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Gardeners are itching to get their hands in the dirt, particularly during this time of sheltering in place. Gardening has likely not been as popular as it is now since war times, when folks planted Liberty and Victory Gardens.
Some garden centers have begun to open again. A recent weekend of great weather raised spirits and green thumbs in Geneva area nurseries.
The benefits of gardening are many, even under normal circumstances, especially for seniors. But these days, the advantages are even more compelling.
A Bumper Crop of Benefits from Gardening
Improves physical, emotional and cognitive health. Gardening provides physical exercise, employs fine and large motor skills, stimulates happy brain chemicals and relieves stress. It also boosts cognition because it involves counting, measuring, spacing, patterns, etc. Gardening can also spark memories for older people of a favorite plant or former garden.
Boosts vitamin D and aids sleep. Vitamin D is essential for seniors, as it strengthens bone health, aids muscle movement and helps fight infection. Sunlight is a great source of vitamin D, and being outdoors lifts mood, energy levels and improves sleep.
Stimulates all the senses. All five senses are involved in gardening: brilliant colors to see; sweet or earthy aromas to smell; buzzing bees and watering to hear; edible fruits, vegetables and even some flowers to taste; and various textures to touch.
Nips boredom in the bud. Gardening is an active hobby that passes the time enjoyably and constructively. It also produces tangible results and a great sense of satisfaction, accomplishment and joy.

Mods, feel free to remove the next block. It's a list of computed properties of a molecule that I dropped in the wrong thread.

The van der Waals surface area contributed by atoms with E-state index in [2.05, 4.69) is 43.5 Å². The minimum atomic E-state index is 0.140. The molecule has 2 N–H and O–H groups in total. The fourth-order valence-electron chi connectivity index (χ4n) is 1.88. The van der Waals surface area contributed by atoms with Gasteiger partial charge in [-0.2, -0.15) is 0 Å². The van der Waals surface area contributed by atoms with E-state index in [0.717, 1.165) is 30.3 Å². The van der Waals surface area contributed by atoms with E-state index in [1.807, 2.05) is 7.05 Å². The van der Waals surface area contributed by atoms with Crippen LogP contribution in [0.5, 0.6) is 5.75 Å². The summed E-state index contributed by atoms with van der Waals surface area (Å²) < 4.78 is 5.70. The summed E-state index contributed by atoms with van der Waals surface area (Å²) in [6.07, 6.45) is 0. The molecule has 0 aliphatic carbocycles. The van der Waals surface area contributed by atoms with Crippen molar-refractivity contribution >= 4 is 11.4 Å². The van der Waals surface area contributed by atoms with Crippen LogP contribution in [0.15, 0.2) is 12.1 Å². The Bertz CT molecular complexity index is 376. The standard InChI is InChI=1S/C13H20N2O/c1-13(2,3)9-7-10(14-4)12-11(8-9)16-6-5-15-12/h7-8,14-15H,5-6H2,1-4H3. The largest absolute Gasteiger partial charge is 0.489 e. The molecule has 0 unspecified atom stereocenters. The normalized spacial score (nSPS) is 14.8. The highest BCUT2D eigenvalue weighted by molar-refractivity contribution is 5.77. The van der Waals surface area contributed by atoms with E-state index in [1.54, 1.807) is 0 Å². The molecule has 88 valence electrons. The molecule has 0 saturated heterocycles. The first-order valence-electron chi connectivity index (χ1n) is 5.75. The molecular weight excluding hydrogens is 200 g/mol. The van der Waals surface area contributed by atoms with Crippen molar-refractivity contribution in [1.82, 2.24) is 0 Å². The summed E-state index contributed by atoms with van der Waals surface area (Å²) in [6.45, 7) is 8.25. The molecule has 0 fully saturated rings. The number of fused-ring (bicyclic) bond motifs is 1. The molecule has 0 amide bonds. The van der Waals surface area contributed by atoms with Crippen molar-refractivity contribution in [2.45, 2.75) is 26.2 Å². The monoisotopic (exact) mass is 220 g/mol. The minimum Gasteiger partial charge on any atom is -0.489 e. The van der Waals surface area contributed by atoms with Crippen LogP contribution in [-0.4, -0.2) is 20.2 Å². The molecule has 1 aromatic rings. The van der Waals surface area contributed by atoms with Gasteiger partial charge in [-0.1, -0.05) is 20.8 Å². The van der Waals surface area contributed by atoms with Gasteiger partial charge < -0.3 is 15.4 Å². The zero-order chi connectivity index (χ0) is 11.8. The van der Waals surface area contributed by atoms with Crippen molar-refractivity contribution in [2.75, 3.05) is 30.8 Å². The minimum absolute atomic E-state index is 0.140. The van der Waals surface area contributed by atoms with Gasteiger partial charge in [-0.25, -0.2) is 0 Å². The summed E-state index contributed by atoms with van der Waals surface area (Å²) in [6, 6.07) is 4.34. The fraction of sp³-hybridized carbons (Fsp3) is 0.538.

Provides socialization and intergenerational connections. Tending a garden can be a private, meditative endeavor, but it can also be done with other people of all ages. Even grandchildren can help, strengthening family bonds in the process.
Provides spiritual connectivity. Many of us feel most connected to a higher power when we’re communing with nature in all its abundant glory.
Promotes nurturance. Plants need tending and nourishment to live and flourish. Gardeners love to watch them grow, knowing that they’re thriving because of the care and attention they’ve given. Feeling needed is a fundamental human desire.
Staying Home and the Natural World
What’s also interesting about the Great Outdoors while humans are staying at home is that birds and wildlife are out and about more. With fewer people encroaching upon their natural habitats, they are less fearful and more apt to approach attractive (and often tasty) gardens. Many people have reported seeing greater numbers of birds, foxes, coyotes, and other creatures this spring.